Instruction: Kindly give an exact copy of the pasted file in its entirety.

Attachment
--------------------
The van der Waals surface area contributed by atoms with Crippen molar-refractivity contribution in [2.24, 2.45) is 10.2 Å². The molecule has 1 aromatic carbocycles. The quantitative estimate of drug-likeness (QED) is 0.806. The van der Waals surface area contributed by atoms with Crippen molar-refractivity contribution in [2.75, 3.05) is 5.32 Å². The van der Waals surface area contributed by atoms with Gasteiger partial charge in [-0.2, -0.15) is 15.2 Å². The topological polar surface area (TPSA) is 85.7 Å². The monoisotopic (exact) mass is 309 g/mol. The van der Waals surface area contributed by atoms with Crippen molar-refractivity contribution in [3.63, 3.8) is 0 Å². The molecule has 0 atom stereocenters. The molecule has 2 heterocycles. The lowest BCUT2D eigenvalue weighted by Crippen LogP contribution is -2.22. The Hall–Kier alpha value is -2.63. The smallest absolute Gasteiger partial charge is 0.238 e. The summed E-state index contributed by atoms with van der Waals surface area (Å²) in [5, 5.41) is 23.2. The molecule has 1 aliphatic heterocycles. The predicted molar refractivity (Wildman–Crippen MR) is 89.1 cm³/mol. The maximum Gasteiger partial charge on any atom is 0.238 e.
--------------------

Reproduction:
The van der Waals surface area contributed by atoms with Crippen molar-refractivity contribution in [2.24, 2.45) is 10.2 Å². The molecule has 1 aromatic carbocycles. The quantitative estimate of drug-likeness (QED) is 0.806. The van der Waals surface area contributed by atoms with Crippen molar-refractivity contribution in [2.75, 3.05) is 5.32 Å². The van der Waals surface area contributed by atoms with Gasteiger partial charge in [-0.2, -0.15) is 15.2 Å². The topological polar surface area (TPSA) is 85.7 Å². The monoisotopic (exact) mass is 309 g/mol. The van der Waals surface area contributed by atoms with Crippen molar-refractivity contribution in [3.63, 3.8) is 0 Å². The molecule has 0 atom stereocenters. The molecule has 2 heterocycles. The lowest BCUT2D eigenvalue weighted by Crippen LogP contribution is -2.22. The Hall–Kier alpha value is -2.63. The smallest absolute Gasteiger partial charge is 0.238 e. The summed E-state index contributed by atoms with van der Waals surface area (Å²) in [5, 5.41) is 23.2. The molecule has 1 aliphatic heterocycles. The predicted molar refractivity (Wildman–Crippen MR) is 89.1 cm³/mol. The maximum Gasteiger partial charge on any atom is 0.238 e.